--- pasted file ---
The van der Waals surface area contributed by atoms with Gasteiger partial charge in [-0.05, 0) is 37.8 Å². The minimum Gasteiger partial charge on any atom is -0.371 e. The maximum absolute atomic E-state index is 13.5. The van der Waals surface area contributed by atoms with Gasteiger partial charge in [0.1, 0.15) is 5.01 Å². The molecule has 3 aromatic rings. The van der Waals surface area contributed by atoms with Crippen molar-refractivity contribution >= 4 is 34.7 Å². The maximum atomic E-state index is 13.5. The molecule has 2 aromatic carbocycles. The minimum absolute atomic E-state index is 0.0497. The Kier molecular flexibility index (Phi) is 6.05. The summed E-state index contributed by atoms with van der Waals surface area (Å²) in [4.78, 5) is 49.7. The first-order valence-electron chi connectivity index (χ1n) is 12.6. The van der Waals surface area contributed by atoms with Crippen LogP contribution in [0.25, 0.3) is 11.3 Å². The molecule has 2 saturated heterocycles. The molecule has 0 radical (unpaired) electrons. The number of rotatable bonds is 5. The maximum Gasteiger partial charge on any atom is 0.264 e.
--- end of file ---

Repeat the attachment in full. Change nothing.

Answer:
The van der Waals surface area contributed by atoms with Gasteiger partial charge in [-0.05, 0) is 37.8 Å². The minimum Gasteiger partial charge on any atom is -0.371 e. The maximum absolute atomic E-state index is 13.5. The van der Waals surface area contributed by atoms with Gasteiger partial charge in [0.1, 0.15) is 5.01 Å². The molecule has 3 aromatic rings. The van der Waals surface area contributed by atoms with Crippen molar-refractivity contribution >= 4 is 34.7 Å². The maximum atomic E-state index is 13.5. The molecule has 2 aromatic carbocycles. The minimum absolute atomic E-state index is 0.0497. The Kier molecular flexibility index (Phi) is 6.05. The summed E-state index contributed by atoms with van der Waals surface area (Å²) in [4.78, 5) is 49.7. The first-order valence-electron chi connectivity index (χ1n) is 12.6. The van der Waals surface area contributed by atoms with Crippen LogP contribution in [0.25, 0.3) is 11.3 Å². The molecule has 2 saturated heterocycles. The molecule has 0 radical (unpaired) electrons. The number of rotatable bonds is 5. The maximum Gasteiger partial charge on any atom is 0.264 e.